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Dixie Dregs - Night Of The Living Dregs CD (album) cover


Dixie Dregs

Jazz Rock/Fusion

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Chris S
Honorary Collaborator
4 stars This is a fine album, live too and it's magically creates all the atmospheres and ingredients required for a live gig to be a success both on the night and on medium. There is great energy throughout but the best highlights for me are Long Slow Distance, Patchwork and Night of the Living Dregs. It was this album that hooked me onto the Dregs so if you are looking at introductions to new sounds look no further than here.
Report this review (#26546)
Posted Wednesday, July 14, 2004 | Review Permalink
4 stars This is jazzy, swinging, rocking music. I would say that most of the time the rhythm is the major aspect but then in particular the violinist fills in the progressive elements. If you are looking for happy instrumental music you've found it. Right now I'm listening to The Bash which is a fast traditional folk dance from deep west and the next one is a intellectual modern electrojazz similiar to the Mahavishnu orchestra. The biggest difference is the element of humour that is present almost all the time. Probably One of the top jazz-rock fusion ensembles ever. Great listening! If this was more progressive i'd give it all five stars but here this is an excellent addition and so: four stars.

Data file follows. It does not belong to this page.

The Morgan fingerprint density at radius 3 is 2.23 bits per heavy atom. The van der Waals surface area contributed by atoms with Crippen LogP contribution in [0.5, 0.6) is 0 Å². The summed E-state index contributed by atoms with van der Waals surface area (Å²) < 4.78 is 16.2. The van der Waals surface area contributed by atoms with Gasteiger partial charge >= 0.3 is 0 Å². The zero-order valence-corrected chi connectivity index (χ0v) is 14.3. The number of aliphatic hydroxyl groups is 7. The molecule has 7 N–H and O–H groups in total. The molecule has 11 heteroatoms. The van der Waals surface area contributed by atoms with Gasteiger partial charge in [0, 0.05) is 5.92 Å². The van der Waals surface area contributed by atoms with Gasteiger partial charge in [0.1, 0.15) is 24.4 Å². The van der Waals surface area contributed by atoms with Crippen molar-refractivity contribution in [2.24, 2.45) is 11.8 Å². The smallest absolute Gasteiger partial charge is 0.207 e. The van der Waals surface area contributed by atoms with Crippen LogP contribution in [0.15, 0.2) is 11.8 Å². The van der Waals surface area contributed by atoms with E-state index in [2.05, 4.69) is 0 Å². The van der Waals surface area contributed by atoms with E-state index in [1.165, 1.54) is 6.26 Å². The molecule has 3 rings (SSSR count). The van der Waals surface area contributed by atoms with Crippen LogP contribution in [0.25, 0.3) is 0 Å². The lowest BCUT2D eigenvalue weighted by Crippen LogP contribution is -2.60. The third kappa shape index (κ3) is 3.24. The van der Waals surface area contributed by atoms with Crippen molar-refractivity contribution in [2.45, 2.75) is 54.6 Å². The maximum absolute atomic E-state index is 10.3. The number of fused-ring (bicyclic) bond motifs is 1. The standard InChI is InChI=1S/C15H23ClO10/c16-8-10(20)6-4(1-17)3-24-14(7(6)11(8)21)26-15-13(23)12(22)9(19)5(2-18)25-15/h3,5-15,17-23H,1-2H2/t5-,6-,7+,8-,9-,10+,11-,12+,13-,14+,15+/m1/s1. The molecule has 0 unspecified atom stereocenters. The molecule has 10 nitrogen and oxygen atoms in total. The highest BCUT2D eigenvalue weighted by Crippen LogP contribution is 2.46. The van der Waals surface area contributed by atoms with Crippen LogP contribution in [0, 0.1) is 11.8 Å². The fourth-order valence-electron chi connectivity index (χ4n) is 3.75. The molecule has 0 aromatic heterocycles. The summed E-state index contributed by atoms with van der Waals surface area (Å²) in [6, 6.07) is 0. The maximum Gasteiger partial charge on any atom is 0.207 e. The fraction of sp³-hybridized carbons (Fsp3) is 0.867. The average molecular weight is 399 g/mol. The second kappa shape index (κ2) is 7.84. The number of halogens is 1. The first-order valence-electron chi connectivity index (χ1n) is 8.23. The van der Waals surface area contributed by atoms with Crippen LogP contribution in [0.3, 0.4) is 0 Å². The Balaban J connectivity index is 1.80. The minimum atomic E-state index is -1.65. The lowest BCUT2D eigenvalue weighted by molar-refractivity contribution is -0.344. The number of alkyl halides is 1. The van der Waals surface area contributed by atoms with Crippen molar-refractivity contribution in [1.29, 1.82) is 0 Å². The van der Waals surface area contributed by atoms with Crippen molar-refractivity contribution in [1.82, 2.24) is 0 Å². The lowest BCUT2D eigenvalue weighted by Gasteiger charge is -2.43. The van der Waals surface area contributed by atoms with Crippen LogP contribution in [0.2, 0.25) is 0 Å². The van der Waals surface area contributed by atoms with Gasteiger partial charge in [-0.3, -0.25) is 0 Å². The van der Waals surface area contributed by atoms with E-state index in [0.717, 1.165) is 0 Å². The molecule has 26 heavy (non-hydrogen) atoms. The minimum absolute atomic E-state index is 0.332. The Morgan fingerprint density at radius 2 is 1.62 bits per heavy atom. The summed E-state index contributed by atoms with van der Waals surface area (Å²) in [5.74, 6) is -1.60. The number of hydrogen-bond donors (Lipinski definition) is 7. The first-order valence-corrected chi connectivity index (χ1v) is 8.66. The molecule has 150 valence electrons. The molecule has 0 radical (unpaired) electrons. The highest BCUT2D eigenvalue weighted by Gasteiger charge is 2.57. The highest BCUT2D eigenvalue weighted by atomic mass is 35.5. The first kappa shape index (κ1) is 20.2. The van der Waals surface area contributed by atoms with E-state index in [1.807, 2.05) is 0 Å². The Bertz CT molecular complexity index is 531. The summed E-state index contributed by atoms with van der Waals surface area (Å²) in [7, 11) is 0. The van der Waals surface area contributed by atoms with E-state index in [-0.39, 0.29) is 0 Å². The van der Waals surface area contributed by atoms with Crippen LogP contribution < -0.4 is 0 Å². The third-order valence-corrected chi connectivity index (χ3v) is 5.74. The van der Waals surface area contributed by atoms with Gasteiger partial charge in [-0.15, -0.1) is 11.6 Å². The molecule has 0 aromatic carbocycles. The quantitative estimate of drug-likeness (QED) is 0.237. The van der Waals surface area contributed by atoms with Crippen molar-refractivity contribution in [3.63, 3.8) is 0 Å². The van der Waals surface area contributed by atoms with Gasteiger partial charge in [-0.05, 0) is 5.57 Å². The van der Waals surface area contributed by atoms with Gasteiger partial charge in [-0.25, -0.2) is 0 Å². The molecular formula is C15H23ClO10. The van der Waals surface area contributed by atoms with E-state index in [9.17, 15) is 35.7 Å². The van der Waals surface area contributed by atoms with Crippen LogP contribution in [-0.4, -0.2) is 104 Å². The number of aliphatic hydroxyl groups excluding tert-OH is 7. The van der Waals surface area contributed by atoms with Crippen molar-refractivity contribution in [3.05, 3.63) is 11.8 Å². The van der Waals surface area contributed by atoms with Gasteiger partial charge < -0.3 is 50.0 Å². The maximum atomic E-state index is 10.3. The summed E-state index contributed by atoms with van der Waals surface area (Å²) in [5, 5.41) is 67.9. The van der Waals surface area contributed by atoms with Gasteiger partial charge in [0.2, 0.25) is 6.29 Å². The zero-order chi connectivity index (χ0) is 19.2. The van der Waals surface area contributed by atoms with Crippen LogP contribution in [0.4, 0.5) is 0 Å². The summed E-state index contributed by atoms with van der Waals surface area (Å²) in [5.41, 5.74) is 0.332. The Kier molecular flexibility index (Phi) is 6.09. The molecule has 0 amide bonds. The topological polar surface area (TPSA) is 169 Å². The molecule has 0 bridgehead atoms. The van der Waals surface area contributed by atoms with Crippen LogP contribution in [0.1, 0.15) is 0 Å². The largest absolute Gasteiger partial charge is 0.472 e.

Report this review (#75212)
Posted Monday, April 17, 2006 | Review Permalink
5 stars This Dixie Dregs Night of the Living Dregs LP\CD is part Studio, part Live at the Montreaux Jazz Festival. It is without question one of the finest Jazz Rock Fusion albums ever made. It has great instrumental Jazz Rock studio efforts in Punk Sandwich and Country House Shuffle and the Live sets from The Montreaux Jazz Festival which features Leprechaun Promenade, Night of the Living Dregs, and the Jazz Bluegrass classic The Bash which is The Wabash Cannonball played at maximum speed. The classic staying power of this recording is that the Live cuts from this album have also now be re-released on a Dixie Dregs Live at Montreaux DVD Video, 25 years later. Steve Morse has it all on display here, the alternate picking method, chicken picking, phrasing, chromatic chord runs, and his unique chops and feel for the music that elevates Steve Morse's playing from great to legendary. This LP and CD is one of the very best Albums and CD's that I own, and I have hundreds of Albums and CDs from all genres of music. The Dixie Dregs Night of the Living Dregs is a Jazz Rock Fusion Classic in my opinion. And it is still in print on CD! If you enjoy Hard Rock, Jazz, and Bluegrass together check this one out. Stunning ensemble virtuoso musicianship! In my top 10 All-Time favorite Albums.